benefits of omnichannel marketing

Research shows that an omnichannel approach offers the following advantages:

  • Increased customer satisfaction. 89% of B2B customers expect businesses to offer a personalized experience across all channels (Accenture).
  • Improved customer retention. Businesses with strong omnichannel customer engagement strategies retain 89% of their customers, while those with weak omnichannel strategies only retained 33% (Aberdeen Group).
  • Improved selling process. 94% of B2B decision makers find an omnichannel sales model more effective than previous sales models (McKinsey).

Prerequisites for successful omnichannel marketing

Implementing an effective omnichannel strategy requires the following factors are in place:

  • A strong digital presence. Digital channels, such as email, social media and websites, are a key component of omnichannel marketing. A strong digital presence can help you leverage these channels effectively to deliver personalized and relevant messaging to your customers.
  • A robust customer database. Customer data will be a single, trusted source of truth that drives a seamless omnichannel experience. For this reason, it’s crucial that you have a single, robust and comprehensive database to capture data across all customer touchpoints. When customer data comes from several different sources, it results in incomplete, inaccurate and duplicate data.
  • A clear and comprehensive understanding of your target audience. Effective omnichannel marketing requires that your business has a client-centric mindset. This means having a deep understanding of the unique needs, preferences, and behaviors of your audience, which enables your business to develop content that resonates with them on an individual level. Customer centricity also ensures your business is already equipped with buyer personas, a customer journey map and brand messaging.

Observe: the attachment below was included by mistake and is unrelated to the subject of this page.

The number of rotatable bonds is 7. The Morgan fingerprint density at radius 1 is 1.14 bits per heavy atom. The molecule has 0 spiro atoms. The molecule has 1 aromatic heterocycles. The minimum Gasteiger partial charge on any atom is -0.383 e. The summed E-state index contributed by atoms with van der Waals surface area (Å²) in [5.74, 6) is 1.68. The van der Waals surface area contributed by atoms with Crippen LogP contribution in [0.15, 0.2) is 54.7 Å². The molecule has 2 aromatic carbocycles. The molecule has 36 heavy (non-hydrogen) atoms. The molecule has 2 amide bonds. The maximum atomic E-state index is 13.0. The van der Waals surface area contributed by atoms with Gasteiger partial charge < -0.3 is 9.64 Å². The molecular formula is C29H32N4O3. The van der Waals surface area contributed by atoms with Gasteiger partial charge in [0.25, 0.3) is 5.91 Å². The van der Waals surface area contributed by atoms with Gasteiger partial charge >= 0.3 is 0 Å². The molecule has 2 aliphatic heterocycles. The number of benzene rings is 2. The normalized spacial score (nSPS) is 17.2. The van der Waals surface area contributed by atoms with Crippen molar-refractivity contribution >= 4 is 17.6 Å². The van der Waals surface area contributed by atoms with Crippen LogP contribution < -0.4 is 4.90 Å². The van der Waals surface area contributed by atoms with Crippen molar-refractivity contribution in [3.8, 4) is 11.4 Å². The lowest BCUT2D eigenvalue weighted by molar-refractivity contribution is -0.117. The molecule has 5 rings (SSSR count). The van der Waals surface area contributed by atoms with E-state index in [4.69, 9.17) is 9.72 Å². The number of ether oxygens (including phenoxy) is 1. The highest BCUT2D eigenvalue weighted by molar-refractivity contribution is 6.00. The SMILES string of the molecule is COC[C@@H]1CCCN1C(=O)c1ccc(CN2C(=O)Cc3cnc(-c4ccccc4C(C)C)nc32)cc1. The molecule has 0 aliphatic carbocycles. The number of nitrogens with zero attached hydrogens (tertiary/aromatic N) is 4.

• A holistic and collaborative mindset. Transitioning to omnichannel marketing requires businesses to have cross-functional collaboration between sales and marketing teams to define what goals and objectives your efforts will meet. Collaboration will ensure the development of the right infrastructure. Additionally, to enable a truly seamless customer experience, business must have a holistic approach to support your omnichannel efforts from lead generation through customer service. What this looks like for your company depends on its business model and target audience.
  • Agility. Your business must be nimble and flexible to adapt to changing customer needs and market conditions so you can quickly adjust digital channels, messaging and campaigns to deliver the best possible customer experiences.